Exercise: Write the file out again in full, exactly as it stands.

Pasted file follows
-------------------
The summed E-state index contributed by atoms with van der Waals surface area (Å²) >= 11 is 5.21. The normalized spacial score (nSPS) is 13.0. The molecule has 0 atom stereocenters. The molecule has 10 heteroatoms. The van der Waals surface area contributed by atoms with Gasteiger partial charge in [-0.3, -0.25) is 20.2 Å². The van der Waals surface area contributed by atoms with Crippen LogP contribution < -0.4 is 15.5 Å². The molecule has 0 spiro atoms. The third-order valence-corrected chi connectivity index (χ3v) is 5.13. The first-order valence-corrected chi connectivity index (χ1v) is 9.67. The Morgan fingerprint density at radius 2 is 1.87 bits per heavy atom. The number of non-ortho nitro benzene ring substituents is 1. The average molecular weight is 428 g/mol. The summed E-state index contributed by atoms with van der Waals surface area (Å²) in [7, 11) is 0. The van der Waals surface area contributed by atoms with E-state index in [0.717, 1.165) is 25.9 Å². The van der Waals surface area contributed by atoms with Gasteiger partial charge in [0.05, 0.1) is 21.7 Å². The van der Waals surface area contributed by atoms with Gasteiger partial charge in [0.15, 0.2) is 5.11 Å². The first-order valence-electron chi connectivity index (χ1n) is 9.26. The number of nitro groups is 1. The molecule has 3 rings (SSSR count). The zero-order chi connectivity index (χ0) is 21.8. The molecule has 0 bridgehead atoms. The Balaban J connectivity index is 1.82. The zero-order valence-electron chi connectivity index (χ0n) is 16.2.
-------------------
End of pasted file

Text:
The summed E-state index contributed by atoms with van der Waals surface area (Å²) >= 11 is 5.21. The normalized spacial score (nSPS) is 13.0. The molecule has 0 atom stereocenters. The molecule has 10 heteroatoms. The van der Waals surface area contributed by atoms with Gasteiger partial charge in [-0.3, -0.25) is 20.2 Å². The van der Waals surface area contributed by atoms with Crippen LogP contribution < -0.4 is 15.5 Å². The molecule has 0 spiro atoms. The third-order valence-corrected chi connectivity index (χ3v) is 5.13. The first-order valence-corrected chi connectivity index (χ1v) is 9.67. The Morgan fingerprint density at radius 2 is 1.87 bits per heavy atom. The number of non-ortho nitro benzene ring substituents is 1. The average molecular weight is 428 g/mol. The summed E-state index contributed by atoms with van der Waals surface area (Å²) in [7, 11) is 0. The van der Waals surface area contributed by atoms with E-state index in [0.717, 1.165) is 25.9 Å². The van der Waals surface area contributed by atoms with Gasteiger partial charge in [0.05, 0.1) is 21.7 Å². The van der Waals surface area contributed by atoms with Gasteiger partial charge in [0.15, 0.2) is 5.11 Å². The first-order valence-electron chi connectivity index (χ1n) is 9.26. The number of nitro groups is 1. The molecule has 3 rings (SSSR count). The zero-order chi connectivity index (χ0) is 21.8. The molecule has 0 bridgehead atoms. The Balaban J connectivity index is 1.82. The zero-order valence-electron chi connectivity index (χ0n) is 16.2.